I have never been to Waitangi on Waitangi Day. We visited the Treaty Grounds as a family when we went on holiday touring Northland a couple of times, but I have never been there on Waitangi Day itself. I have watched the coverage on TV most years and wondered what it would be like to be there. What would I get out of it as Pākehā and a relatively recent immigrant from England? What might I contribute? Is it a place for me or would I be intruding?
However, the more I have learned about Te Tiriti o Waitangi over the last few years the more I have understood its significance as an immigrant, as Tangata Tiriti. This year, I had decided to try and get there anyway, but now the Government seems to be doing so much to diminish the mana of Māori, the language, the tikanga and Te Tiriti, I was doubly determined. It’s a long way to go for a day. Waitangi Day fell on a Tuesday this year which meant I still needed to work on Monday and then I would have to drive back 5 hours on Tuesday evening to get to work on Wednesday. Then, in a work discussion, our boss said something that made me think. We were discussing the flexible work arrangements we have and how if most of our work is online, we can actually do it from anywhere there is an internet connection! She even observed that I had indeed joined online hui from my campervan when I was using it as accommodation when an overnight stay was needed for my more remote schools where there was no alternative.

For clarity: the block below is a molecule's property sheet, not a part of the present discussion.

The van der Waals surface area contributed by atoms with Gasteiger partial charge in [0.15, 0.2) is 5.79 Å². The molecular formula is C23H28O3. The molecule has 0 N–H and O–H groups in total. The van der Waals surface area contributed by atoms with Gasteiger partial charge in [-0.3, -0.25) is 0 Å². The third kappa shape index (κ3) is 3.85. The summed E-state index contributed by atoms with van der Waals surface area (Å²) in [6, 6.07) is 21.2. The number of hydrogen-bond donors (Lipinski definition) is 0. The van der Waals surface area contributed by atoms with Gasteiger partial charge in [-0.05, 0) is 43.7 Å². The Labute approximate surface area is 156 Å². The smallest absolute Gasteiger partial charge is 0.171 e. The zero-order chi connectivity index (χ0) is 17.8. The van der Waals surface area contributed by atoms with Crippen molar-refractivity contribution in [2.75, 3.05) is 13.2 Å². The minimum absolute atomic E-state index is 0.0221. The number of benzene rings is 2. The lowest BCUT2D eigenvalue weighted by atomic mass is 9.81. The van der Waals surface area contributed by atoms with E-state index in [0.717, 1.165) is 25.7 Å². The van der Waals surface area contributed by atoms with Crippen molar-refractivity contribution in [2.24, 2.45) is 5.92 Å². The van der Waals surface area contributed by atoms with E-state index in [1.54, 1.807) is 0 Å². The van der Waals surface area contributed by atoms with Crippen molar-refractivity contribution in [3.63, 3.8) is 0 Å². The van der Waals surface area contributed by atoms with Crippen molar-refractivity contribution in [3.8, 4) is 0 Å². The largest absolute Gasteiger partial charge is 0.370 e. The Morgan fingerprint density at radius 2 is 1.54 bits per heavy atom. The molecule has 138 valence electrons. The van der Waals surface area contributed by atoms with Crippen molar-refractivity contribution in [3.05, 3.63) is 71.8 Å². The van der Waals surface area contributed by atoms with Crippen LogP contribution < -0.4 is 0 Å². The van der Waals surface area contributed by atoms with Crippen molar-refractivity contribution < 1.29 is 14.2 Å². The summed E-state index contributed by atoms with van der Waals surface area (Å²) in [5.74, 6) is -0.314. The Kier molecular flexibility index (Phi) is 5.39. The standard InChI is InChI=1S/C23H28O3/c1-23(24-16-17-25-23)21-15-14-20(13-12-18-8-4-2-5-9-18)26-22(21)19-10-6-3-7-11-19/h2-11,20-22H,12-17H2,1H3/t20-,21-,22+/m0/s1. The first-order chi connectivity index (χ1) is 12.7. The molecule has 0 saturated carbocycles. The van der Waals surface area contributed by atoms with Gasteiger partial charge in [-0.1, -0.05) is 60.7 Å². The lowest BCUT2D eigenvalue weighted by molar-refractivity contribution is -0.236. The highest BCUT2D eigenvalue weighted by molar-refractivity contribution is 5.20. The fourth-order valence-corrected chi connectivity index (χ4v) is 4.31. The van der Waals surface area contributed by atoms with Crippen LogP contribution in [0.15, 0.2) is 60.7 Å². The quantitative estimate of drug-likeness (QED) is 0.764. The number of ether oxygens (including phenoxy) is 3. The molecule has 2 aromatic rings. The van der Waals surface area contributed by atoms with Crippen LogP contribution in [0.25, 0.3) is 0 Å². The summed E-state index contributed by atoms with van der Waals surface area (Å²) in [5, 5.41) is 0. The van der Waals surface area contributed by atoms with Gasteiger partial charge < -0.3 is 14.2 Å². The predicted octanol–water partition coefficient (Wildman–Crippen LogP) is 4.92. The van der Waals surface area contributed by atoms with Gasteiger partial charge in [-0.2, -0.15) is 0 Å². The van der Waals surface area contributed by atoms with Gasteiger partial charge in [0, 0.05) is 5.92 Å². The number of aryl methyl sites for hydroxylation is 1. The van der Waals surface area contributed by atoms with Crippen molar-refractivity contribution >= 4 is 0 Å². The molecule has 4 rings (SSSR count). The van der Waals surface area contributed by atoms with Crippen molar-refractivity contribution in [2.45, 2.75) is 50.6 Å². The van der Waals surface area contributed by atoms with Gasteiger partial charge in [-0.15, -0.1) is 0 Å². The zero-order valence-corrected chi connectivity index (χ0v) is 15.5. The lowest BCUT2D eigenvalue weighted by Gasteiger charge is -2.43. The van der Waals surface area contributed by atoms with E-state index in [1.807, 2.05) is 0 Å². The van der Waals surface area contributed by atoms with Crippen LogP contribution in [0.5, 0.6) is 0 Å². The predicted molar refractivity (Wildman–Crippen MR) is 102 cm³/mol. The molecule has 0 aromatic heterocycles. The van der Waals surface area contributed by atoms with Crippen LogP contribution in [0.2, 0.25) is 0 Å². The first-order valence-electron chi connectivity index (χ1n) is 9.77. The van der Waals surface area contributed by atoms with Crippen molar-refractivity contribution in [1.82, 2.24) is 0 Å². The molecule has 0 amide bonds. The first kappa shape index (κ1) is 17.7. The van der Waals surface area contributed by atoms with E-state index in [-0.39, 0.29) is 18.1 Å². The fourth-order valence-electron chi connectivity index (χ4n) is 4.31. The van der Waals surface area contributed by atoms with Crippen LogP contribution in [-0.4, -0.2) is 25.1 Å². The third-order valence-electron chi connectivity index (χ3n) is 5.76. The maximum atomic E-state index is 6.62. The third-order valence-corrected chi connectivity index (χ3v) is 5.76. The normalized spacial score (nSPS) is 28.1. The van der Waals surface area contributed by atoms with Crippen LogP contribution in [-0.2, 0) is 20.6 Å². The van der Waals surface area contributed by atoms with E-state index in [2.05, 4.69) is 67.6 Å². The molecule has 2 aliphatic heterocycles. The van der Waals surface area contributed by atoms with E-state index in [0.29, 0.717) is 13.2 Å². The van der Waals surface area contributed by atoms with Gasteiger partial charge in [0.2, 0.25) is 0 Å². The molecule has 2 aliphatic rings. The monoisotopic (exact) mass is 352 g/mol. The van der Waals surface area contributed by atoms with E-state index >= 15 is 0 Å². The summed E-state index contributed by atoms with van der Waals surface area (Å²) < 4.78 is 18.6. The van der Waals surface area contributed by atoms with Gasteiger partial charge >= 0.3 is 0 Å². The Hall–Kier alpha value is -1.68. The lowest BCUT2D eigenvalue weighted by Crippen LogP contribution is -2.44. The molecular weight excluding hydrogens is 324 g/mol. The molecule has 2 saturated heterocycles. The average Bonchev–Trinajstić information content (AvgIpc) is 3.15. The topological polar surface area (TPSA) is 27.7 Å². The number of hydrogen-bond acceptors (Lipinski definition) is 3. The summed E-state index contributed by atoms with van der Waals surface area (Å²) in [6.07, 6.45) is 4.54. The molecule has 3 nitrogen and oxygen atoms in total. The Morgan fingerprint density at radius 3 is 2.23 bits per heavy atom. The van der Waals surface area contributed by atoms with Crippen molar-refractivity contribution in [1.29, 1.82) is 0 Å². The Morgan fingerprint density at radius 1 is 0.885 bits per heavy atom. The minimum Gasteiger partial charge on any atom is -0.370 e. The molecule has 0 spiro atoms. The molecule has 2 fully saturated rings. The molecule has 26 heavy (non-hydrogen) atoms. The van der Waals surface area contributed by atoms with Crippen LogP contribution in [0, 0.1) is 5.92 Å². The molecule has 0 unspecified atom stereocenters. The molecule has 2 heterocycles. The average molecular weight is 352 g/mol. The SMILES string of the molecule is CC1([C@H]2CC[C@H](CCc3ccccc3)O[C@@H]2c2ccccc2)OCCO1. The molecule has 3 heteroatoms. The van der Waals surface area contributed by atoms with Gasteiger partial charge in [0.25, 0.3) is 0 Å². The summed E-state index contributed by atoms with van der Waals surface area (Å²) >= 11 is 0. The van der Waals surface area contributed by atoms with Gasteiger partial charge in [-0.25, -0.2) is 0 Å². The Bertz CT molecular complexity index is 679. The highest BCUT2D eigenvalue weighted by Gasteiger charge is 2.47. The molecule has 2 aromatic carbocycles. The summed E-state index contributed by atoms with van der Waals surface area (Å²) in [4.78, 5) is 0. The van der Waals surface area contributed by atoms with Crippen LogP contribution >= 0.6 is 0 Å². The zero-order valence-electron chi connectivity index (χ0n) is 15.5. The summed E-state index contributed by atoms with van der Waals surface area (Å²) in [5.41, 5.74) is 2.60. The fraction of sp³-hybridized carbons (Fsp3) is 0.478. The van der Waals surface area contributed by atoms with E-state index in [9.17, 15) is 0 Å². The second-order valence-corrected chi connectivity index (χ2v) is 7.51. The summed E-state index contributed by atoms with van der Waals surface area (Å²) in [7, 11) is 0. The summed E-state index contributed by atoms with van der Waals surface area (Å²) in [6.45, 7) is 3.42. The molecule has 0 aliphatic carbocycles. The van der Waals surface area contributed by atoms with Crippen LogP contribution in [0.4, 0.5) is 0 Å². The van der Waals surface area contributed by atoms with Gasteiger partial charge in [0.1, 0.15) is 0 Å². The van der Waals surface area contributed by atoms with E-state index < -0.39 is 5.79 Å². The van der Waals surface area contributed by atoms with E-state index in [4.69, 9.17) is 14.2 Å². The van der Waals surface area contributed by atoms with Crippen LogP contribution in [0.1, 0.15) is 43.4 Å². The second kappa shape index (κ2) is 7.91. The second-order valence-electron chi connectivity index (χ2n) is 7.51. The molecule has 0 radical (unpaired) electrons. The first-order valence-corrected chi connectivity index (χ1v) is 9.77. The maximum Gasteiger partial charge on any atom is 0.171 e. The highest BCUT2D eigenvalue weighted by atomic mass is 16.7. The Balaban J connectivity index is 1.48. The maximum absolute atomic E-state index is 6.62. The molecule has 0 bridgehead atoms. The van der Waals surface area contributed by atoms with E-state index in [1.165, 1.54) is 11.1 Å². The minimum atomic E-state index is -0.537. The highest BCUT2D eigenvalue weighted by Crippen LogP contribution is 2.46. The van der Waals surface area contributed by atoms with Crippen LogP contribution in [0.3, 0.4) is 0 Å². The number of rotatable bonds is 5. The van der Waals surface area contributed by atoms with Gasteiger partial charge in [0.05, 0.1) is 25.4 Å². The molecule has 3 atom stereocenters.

A few days later, Kua taka te kapa! (The Penny dropped!). Why not take the van up to Waitangi, book Monday as a day’s leave and then stay there for the rest of the week and work from my van? I had no school visits booked, the online hui, I could do from the van, I could go! We have friends who live in Kerikeri with a big section I could park at so I could see them as well. A win-win situation!
So, off I went. It was a long (very windy) drive up from Kirikiriroa to Whangārei where I had coffee with another friend then onwards with more wind that blew my little van all over the place to Kerikeri. I arrived with sore shoulders and almost numb hands from gripping the steering wheel!
What ensued were three days of a mind-blowing experience. I had Sunday when it was a bit quieter to orient myself when I explored the food stalls and markets at Te Tii Marae and listened to some incredible kōrero in the Forum Tent. On Monday, the pōwhiri for the Government was a highlight but I also listened to some more powerful kōrero in the Forum Tent. Tuesday saw me being picked up in Kerikeri by my ‘daughter from another mother’, Ellie at 4am and we travelled in the dark to listen to the Dawn Service and watch the sun rise over Waitangi. Then just wandered and took in all the sights, smells, sounds and feels of Waitangi Day. We discussed what we had seen and heard. It was awesome to have someone to share it with.
There is so much to reflect on so I have broken it down into ‘bite-sized’ pieces. Partly to help me process everything, but also so anyone reading this doesn’t have a six-zillion-word opus to wade through!